17. 17. Fuhrmann S, Levine EM, Reh TA (2000) Extraocular mesenchyme patterns the optic vesicle during early eye development in the embryonic chick. Development 127: 4599–4609.
  18. 18. Muller F, Rohrer H, Vogel-Hopker A (2007) Bone morphogenetic proteins specify the retinal pigment epithelium in the chick embryo. Development 134: 3483–3493.
  19. 19. Spence JR, Madhavan M, Aycinena JC, Del Rio-Tsonis K (2007) Retina regeneration in the chick embryo is not induced by spontaneous Mitf downregulation but requires FGF/FGFR/MEK/Erk dependent upregulation of Pax6. Mol Vis 13: 57–65.
  20. 20. Galy A, Neron B, Planque N, Saule S, Eychene A (2002) Activated MAPK/ERK kinase (MEK-1) induces transdifferentiation of pigmented epithelium into neural retina. Dev Biol 248: 251–264.
  21. 21. Hyer J, Mima T, Mikawa T (1998) FGF1 patterns the optic vesicle by directing the placement of the neural retina domain. Development 125: 869–877.
  22. 22. Pittack C, Grunwald GB, Reh TA (1997) Fibroblast growth factors are necessary for neural retina but not pigmented epithelium differentiation in chick embryos. Development 124: 805–816.
  23. 23. Guillemot F, Cepko CL (1992) Retinal fate and ganglion cell differentiation are potentiated by acidic FGF in an in vitro assay of early retinal development. Development 114: 743–754.
  24. 24. Pittack C, Jones M, Reh TA (1991) Basic fibroblast growth factor induces retinal pigment epithelium to generate neural retina in vitro. Development 113: 577–588.
  25. 25. Fujimura N, Taketo MM, Mori M, Korinek V, Kozmik Z (2009) Spatial and temporal regulation of Wnt/beta-catenin signaling is essential for development of the retinal pigment epithelium. Dev Biol 334: 31–45.
  26. 26. Westenskow P, Piccolo S, Fuhrmann S (2009) Beta-catenin controls differentiation of the retinal pigment epithelium in the mouse optic cup by regulating Mitf and Otx2 expression. Development 136: 2505–2510.
  27. 27. Galli-Resta L, Resta G, Tan SS, Reese BE (1997) Mosaics of islet-1-expressing amacrine cells assembled by short-range cellular interactions. J Neurosci 17: 7831–7838.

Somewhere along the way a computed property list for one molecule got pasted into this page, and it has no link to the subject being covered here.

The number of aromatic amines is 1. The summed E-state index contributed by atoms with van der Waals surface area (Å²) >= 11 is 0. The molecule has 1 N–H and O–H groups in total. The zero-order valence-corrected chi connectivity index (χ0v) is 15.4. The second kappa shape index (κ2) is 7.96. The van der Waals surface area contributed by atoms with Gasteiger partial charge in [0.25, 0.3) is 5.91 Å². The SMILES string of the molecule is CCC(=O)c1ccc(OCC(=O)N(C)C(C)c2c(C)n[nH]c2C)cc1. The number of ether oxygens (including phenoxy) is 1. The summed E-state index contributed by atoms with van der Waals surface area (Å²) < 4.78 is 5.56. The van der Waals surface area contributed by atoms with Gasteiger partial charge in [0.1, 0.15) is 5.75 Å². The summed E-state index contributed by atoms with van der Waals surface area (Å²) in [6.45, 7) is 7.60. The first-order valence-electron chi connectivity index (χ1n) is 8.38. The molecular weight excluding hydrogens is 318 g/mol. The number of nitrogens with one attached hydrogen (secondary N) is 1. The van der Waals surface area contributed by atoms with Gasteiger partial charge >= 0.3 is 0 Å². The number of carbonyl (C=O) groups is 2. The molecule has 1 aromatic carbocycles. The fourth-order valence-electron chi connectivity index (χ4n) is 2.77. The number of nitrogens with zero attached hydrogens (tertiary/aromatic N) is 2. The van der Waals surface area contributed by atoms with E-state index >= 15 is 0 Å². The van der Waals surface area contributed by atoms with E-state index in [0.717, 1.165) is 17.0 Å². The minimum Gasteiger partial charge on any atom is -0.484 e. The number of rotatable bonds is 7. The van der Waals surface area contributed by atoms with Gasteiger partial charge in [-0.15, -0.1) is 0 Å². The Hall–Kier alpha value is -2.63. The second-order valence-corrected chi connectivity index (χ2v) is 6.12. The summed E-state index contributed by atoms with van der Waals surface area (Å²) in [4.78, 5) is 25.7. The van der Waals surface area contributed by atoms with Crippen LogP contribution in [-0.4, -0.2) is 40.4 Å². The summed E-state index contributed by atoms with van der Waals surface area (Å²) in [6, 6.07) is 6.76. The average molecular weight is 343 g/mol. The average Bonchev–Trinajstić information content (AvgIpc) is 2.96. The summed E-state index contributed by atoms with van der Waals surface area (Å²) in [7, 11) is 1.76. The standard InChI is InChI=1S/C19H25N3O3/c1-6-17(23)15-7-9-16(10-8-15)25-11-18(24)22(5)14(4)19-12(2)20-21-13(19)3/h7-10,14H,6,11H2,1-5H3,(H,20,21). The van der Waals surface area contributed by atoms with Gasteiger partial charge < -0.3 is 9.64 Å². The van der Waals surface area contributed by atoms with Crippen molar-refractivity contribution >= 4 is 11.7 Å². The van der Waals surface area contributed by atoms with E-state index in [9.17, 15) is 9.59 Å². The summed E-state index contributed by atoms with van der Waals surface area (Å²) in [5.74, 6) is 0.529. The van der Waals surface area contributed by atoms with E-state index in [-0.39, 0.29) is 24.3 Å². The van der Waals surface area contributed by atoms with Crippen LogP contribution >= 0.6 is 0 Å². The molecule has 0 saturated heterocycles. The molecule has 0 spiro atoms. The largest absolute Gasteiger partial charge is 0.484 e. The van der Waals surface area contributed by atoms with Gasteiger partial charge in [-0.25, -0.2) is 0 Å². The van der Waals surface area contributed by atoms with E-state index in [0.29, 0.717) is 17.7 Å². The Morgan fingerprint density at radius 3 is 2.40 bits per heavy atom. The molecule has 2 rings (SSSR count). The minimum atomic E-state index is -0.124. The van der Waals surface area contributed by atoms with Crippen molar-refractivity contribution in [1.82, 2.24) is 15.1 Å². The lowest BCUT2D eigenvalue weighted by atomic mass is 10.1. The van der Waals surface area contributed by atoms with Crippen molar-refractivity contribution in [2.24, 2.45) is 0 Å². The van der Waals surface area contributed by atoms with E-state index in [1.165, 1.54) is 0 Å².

28. 28. Marusich MF, Furneaux HM, Henion PD, Weston JA (1994) Hu neuronal proteins are expressed in proliferating neurogenic cells. J Neurobiol 25: 143–155.
  29. 29. Wakamatsu Y, Weston JA (1997) Sequential expression and role of Hu RNA-binding proteins during neurogenesis. Development 124: 3449–3460.
  30. 30. Carl M, Loosli F, Wittbrodt J (2002) Six3 inactivation reveals its essential role for the formation and patterning of the vertebrate eye. Development 129: 4057–4063.
  31. 31. Loosli F, Winkler S, Wittbrodt J (1999) Six3 overexpression initiates the formation of ectopic retina. Genes Dev 13: 649–654.
  32. 32. Zhu CC, Dyer MA, Uchikawa M, Kondoh H, Lagutin OV, et al. (2002) Six3-mediated auto repression and eye development requires its interaction with members of the Groucho-related family of co-repressors. Development 129: 2835–2849.
  33. 33. Manavathi B, Peng S, Rayala SK, Talukder AH, Wang MH, et al. (2007) Repression of Six3 by a corepressor regulates rhodopsin expression. Proc Natl Acad Sci U S A 104: 13128–13133.
  34. 34. Tetreault N, Champagne MP, Bernier G (2008) The LIM homeobox transcription factor Lhx2 is required to specify the retina field and synergistically cooperates with Pax6 for Six6 trans-activation. Dev Biol. 2008 Dec 30.